6. My husband really does NOT talk a lot.

This fact is not new to anyone who has met Luke. But now we have proof! Luke sent me the below image of the audio waveform from a call he had with a coworker (Luke’s contribution is the top line). Apparently this balance is fairly typical for his calls. His commentary: “I don’t think I pull my weight very well…” It’s true that he’s a man of few words, but when he DOES talk, those words are golden. And now I’m dying to see an audio waveform transcription of some our household conversations! 

7. Grace says it’s okay not to be okay. Truth says it’s not okay to stay that way.

This was my favorite takeaway from our pastor’s sermon a few weeks ago. We’ve all heard that Jesus was the embodiment of both grace and truth, and that we should be too; but I’ve always had a hard time understanding what that meant, or how it could be applied. This explanation summed it up in a way that makes so much sense to me.

8. Having a set nap time is really nice.

We’ve gone 2.5 years without an official naptime for Charleston. From birth he hasn’t been a great sleeper, and his naps have been sporadic at best, and often nonexistent. For whatever reason, that changed a few weeks ago. I realized that I was waiting until too late in the day to put him down, so we started a new routine: I would start nursing (yes, he still needs to be nursed to sleep) at 11:30, getting him in his crib, asleep, by noon. This seems to be his sweet spot: now he naps for at least one hour, and sometimes two or even three hours. The timing is awkward since it means we all eat lunch pretty late, but it’s amazing to have a predictable routine and to know that I will have some time to myself each day. The extra sleep has done wonders for his mood, too. It’s a win all around!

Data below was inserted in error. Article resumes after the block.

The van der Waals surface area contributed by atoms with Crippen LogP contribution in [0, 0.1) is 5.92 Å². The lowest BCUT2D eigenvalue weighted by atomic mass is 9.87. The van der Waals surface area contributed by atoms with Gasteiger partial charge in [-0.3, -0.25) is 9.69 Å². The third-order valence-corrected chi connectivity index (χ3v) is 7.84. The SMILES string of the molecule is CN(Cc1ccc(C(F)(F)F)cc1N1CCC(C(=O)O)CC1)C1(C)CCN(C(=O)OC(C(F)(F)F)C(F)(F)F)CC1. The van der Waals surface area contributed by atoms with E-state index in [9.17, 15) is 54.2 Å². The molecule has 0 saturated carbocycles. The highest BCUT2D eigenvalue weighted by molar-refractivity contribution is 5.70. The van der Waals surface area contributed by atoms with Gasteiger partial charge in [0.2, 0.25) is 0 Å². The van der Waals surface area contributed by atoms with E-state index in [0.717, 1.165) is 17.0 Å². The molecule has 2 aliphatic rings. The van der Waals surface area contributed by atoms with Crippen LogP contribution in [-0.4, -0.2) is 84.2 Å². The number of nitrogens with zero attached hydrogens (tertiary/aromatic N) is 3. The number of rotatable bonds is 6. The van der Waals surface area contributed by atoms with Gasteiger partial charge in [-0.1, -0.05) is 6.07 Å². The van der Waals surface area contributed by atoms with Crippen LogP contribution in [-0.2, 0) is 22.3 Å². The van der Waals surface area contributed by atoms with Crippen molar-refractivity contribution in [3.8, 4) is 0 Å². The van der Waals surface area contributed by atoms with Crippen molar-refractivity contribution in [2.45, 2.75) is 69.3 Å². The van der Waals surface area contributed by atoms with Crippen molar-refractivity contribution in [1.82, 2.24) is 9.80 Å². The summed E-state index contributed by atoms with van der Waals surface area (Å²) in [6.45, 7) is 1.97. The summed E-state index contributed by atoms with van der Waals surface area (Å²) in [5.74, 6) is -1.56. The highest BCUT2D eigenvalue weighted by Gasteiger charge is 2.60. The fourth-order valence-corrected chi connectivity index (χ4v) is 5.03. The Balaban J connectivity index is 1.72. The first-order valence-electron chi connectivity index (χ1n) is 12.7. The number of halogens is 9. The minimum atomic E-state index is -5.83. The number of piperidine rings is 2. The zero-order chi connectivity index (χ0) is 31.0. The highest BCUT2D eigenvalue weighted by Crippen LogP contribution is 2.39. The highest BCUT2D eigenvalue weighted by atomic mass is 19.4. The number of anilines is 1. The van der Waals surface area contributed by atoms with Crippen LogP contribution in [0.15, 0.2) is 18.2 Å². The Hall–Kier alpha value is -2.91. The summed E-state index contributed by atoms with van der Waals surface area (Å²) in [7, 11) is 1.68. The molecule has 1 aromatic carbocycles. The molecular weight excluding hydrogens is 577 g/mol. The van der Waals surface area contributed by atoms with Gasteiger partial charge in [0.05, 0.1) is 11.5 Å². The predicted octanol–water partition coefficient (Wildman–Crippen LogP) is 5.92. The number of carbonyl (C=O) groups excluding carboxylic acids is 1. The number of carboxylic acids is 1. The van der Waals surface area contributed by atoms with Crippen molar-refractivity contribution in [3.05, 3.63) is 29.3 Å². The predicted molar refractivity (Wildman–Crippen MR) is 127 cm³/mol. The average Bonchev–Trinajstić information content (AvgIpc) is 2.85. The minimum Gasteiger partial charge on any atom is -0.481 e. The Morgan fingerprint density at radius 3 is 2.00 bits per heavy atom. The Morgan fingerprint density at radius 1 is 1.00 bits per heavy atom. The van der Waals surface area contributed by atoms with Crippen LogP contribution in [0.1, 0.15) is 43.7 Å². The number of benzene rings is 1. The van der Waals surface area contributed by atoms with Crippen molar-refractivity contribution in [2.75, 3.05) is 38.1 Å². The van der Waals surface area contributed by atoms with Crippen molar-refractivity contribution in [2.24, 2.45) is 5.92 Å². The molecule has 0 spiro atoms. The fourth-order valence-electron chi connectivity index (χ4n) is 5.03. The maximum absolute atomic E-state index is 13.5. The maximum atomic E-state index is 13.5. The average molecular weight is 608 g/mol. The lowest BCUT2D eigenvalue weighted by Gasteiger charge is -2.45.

9. Nathan Hale was only 21 when he died.

How is this not a widely-known fact? His youth certainly adds gravitas to his “I have but one life to lose” proclamation! 

10. Having a toddler has done wonders for my prayer life. 

Actually, motherhood in general has enhanced my faith in a huge way: I learned from the very beginning that birthing a child ushers in all manner of anxieties that are totally out of my control and must be given to God. Toddlerhood has taken this faith to a whole new level. All day long I find myself praying—for patience to outlast the tantrums, for wisdom in navigating new challenges, and for the courage to press forward when anxiety over my child’s wellbeing threatens to consume me. I truly feel that every hour of every day is spent “living on a prayer.”

11. It is LEGAL to challenge someone to a duel in Canada.

According to this article, a proposed Canadian legislation will repeal several outdated provisions to the Criminal Code, among them a ban on challenging someone to a duel. I doubt dueling will now become a big problem in Canada, but I’m still not quite sure how I feel about this . . . .

12. Count my blessings!

This month has been a hard one for many in my circle. I learned that a friend who is only thirty had a heart condition requiring immediate heart surgery (thankfully, it looks like she’s going to be okay). A couple very close to me decided to end their marriage. Two acquaintances from high school and college passed away. These tragedies have prompted sadness in my soul, and have reminded me not to take any of my blessings for granted. I have an amazing husband, a healthy body, an incredible child, friends and family who love me, a wonderful home. Too often I become so consumed by life’s stresses and my own personal hangups that I neglect to give thanks for the good things. The hardships of those I love are reminding me to treasure the good, because nothing in this world is promised, and every good thing truly is a gift not to be wasted.

I’d love to know something (or things!) that you learned this month. Leave a comment to share your biggest July takeaway.